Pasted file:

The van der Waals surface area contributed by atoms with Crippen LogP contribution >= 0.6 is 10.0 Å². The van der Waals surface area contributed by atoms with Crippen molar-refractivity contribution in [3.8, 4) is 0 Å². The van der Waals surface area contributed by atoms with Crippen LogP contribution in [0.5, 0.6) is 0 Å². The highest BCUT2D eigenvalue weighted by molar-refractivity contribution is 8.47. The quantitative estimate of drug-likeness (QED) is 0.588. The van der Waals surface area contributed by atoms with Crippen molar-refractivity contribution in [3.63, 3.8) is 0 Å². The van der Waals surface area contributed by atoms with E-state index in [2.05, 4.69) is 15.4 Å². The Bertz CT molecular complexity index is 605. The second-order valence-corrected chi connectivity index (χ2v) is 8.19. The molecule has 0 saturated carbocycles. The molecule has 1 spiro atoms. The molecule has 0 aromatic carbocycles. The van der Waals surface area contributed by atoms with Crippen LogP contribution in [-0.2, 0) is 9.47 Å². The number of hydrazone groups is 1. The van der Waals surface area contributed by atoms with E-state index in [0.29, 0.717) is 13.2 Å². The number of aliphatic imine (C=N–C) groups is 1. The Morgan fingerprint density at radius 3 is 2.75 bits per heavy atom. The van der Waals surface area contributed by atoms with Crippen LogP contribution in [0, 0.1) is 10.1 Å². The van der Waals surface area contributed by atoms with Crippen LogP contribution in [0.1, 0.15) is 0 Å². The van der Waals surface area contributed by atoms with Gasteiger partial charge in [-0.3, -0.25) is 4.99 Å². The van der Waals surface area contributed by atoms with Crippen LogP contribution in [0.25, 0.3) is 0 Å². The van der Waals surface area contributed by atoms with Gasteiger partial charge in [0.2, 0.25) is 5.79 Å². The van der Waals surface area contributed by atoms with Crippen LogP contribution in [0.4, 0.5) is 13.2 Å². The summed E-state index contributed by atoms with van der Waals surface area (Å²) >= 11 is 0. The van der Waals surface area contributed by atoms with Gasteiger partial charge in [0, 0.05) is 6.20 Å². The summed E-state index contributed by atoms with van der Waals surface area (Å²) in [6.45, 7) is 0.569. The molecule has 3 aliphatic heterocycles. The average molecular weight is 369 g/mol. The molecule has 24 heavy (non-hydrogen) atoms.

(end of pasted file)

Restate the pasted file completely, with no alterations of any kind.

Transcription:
The van der Waals surface area contributed by atoms with Crippen LogP contribution >= 0.6 is 10.0 Å². The van der Waals surface area contributed by atoms with Crippen molar-refractivity contribution in [3.8, 4) is 0 Å². The van der Waals surface area contributed by atoms with Crippen LogP contribution in [0.5, 0.6) is 0 Å². The highest BCUT2D eigenvalue weighted by molar-refractivity contribution is 8.47. The quantitative estimate of drug-likeness (QED) is 0.588. The van der Waals surface area contributed by atoms with Crippen molar-refractivity contribution in [3.63, 3.8) is 0 Å². The van der Waals surface area contributed by atoms with E-state index in [2.05, 4.69) is 15.4 Å². The Bertz CT molecular complexity index is 605. The second-order valence-corrected chi connectivity index (χ2v) is 8.19. The molecule has 0 saturated carbocycles. The molecule has 1 spiro atoms. The molecule has 0 aromatic carbocycles. The van der Waals surface area contributed by atoms with Crippen LogP contribution in [-0.2, 0) is 9.47 Å². The number of hydrazone groups is 1. The van der Waals surface area contributed by atoms with E-state index in [0.29, 0.717) is 13.2 Å². The number of aliphatic imine (C=N–C) groups is 1. The Morgan fingerprint density at radius 3 is 2.75 bits per heavy atom. The van der Waals surface area contributed by atoms with Crippen LogP contribution in [0, 0.1) is 10.1 Å². The van der Waals surface area contributed by atoms with Crippen LogP contribution in [0.1, 0.15) is 0 Å². The van der Waals surface area contributed by atoms with Gasteiger partial charge in [-0.3, -0.25) is 4.99 Å². The van der Waals surface area contributed by atoms with Crippen LogP contribution in [0.25, 0.3) is 0 Å². The van der Waals surface area contributed by atoms with Gasteiger partial charge in [0.2, 0.25) is 5.79 Å². The van der Waals surface area contributed by atoms with Crippen LogP contribution in [0.4, 0.5) is 13.2 Å². The summed E-state index contributed by atoms with van der Waals surface area (Å²) >= 11 is 0. The van der Waals surface area contributed by atoms with Gasteiger partial charge in [0, 0.05) is 6.20 Å². The summed E-state index contributed by atoms with van der Waals surface area (Å²) in [6.45, 7) is 0.569. The molecule has 3 aliphatic heterocycles. The average molecular weight is 369 g/mol. The molecule has 24 heavy (non-hydrogen) atoms.